Thursday, November 4, 2010

Can School Administrators Search Cell Phones?

A high school newspaper has highlighted an element of cell phone searches that I had yet to consider: the ability of school officials to search the contents of student cell phones. Kudos to the Sharon High School Talon!

The student paper suggests that "If you break the school rule of using your cell phone during school hours, your right to the Expectation of Privacy policy is thrown out the window. However, the administration is not allowed to confiscate or look through your phone if it is not visible or being used."

I enjoy some of the straight-forward reasoning of High School students: "Whether or not it is legal doesn't matter to me; it's morally and ethically wrong" said one student. Another was more practical: "I just take out my battery when they take my phone, and so should you."

So what is the law on this? Can a school search the contents of a student cell phone, like it can search the contents of a backpack or locker? In the recent Redding case, the Court held that the strip search of a student to find a prescription drug violated the Fourth Amendment. The Court explained that a standard of reasonable suspicion applies to a determination of to determine the legality of a school administrator's search of a student, and that any search must be reasonably related to the legitimate school objectives and not excessively intrusive. This means, in plainer English, that a school administrator can conduct a limited search when there is a "a moderate chance of finding evidence of wrongdoing."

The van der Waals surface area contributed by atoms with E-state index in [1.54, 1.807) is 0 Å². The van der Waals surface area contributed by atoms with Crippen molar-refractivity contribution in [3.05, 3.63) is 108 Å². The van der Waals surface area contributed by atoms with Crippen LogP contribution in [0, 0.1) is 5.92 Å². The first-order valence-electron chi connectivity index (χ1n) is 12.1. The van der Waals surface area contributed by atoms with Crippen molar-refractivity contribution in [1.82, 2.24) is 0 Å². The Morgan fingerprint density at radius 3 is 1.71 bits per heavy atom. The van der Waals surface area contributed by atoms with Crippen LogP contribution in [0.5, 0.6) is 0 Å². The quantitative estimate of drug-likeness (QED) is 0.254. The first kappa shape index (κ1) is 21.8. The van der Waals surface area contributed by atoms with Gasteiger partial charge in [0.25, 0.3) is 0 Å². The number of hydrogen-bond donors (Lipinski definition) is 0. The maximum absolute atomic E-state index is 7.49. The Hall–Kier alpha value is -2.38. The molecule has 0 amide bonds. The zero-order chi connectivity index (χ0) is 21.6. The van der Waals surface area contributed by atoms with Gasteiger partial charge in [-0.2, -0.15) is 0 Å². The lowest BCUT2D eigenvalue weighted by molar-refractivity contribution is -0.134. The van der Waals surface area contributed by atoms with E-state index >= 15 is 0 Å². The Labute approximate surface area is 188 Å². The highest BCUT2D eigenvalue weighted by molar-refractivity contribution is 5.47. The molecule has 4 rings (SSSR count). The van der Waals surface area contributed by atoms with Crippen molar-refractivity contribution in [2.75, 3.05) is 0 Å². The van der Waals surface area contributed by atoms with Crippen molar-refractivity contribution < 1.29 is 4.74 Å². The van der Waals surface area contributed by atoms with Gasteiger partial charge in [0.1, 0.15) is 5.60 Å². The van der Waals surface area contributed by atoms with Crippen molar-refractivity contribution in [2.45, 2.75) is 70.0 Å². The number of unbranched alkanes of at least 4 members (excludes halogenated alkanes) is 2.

Under this standard, school administrators probably cannot conduct random searches of the contents of cell phones. However, they can probably search the contents of a cell phone if there is reason to believe that the phone is used for criminal activity, such as bullying, sexting, or threats to safety. However, like with the strip search case, there is a limit to the actions of school administrators. The nature of the suspected illegal activity – both in terms of threat to student safety and the exact use of the phone – will govern how much of the contents of a cell phone can be examined. For example, an allegation of a threatening phone call probably cannot justify a review of the photographs on a cell phone.

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